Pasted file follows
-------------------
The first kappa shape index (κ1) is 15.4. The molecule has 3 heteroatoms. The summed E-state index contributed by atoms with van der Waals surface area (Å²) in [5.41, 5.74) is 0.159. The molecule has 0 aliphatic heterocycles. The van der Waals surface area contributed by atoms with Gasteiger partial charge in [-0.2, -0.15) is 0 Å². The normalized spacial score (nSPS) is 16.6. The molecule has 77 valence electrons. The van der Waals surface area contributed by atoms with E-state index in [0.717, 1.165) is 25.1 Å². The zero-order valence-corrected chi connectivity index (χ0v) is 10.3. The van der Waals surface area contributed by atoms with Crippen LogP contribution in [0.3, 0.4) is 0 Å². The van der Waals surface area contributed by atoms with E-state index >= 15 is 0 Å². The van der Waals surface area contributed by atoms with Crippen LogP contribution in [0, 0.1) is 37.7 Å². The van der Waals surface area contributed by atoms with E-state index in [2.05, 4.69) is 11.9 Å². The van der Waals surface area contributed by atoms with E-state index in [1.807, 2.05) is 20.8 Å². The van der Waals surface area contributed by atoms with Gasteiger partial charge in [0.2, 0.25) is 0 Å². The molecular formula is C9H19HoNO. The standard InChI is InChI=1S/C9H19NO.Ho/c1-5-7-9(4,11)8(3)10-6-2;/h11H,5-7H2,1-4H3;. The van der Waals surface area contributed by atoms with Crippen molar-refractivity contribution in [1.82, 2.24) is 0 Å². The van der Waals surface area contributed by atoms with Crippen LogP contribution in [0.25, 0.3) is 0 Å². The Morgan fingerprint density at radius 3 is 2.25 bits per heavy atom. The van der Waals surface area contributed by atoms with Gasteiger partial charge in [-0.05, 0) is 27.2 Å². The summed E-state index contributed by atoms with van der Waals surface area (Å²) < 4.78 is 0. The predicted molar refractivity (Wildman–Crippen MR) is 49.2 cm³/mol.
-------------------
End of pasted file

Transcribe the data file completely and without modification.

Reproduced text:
The first kappa shape index (κ1) is 15.4. The molecule has 3 heteroatoms. The summed E-state index contributed by atoms with van der Waals surface area (Å²) in [5.41, 5.74) is 0.159. The molecule has 0 aliphatic heterocycles. The van der Waals surface area contributed by atoms with Gasteiger partial charge in [-0.2, -0.15) is 0 Å². The normalized spacial score (nSPS) is 16.6. The molecule has 77 valence electrons. The van der Waals surface area contributed by atoms with E-state index in [0.717, 1.165) is 25.1 Å². The zero-order valence-corrected chi connectivity index (χ0v) is 10.3. The van der Waals surface area contributed by atoms with Crippen LogP contribution in [0.3, 0.4) is 0 Å². The van der Waals surface area contributed by atoms with E-state index >= 15 is 0 Å². The van der Waals surface area contributed by atoms with Crippen LogP contribution in [0, 0.1) is 37.7 Å². The van der Waals surface area contributed by atoms with E-state index in [2.05, 4.69) is 11.9 Å². The van der Waals surface area contributed by atoms with E-state index in [1.807, 2.05) is 20.8 Å². The van der Waals surface area contributed by atoms with Gasteiger partial charge in [0.2, 0.25) is 0 Å². The molecular formula is C9H19HoNO. The standard InChI is InChI=1S/C9H19NO.Ho/c1-5-7-9(4,11)8(3)10-6-2;/h11H,5-7H2,1-4H3;. The van der Waals surface area contributed by atoms with Crippen molar-refractivity contribution in [1.82, 2.24) is 0 Å². The van der Waals surface area contributed by atoms with Crippen LogP contribution in [0.25, 0.3) is 0 Å². The Morgan fingerprint density at radius 3 is 2.25 bits per heavy atom. The van der Waals surface area contributed by atoms with Gasteiger partial charge in [-0.05, 0) is 27.2 Å². The summed E-state index contributed by atoms with van der Waals surface area (Å²) < 4.78 is 0. The predicted molar refractivity (Wildman–Crippen MR) is 49.2 cm³/mol.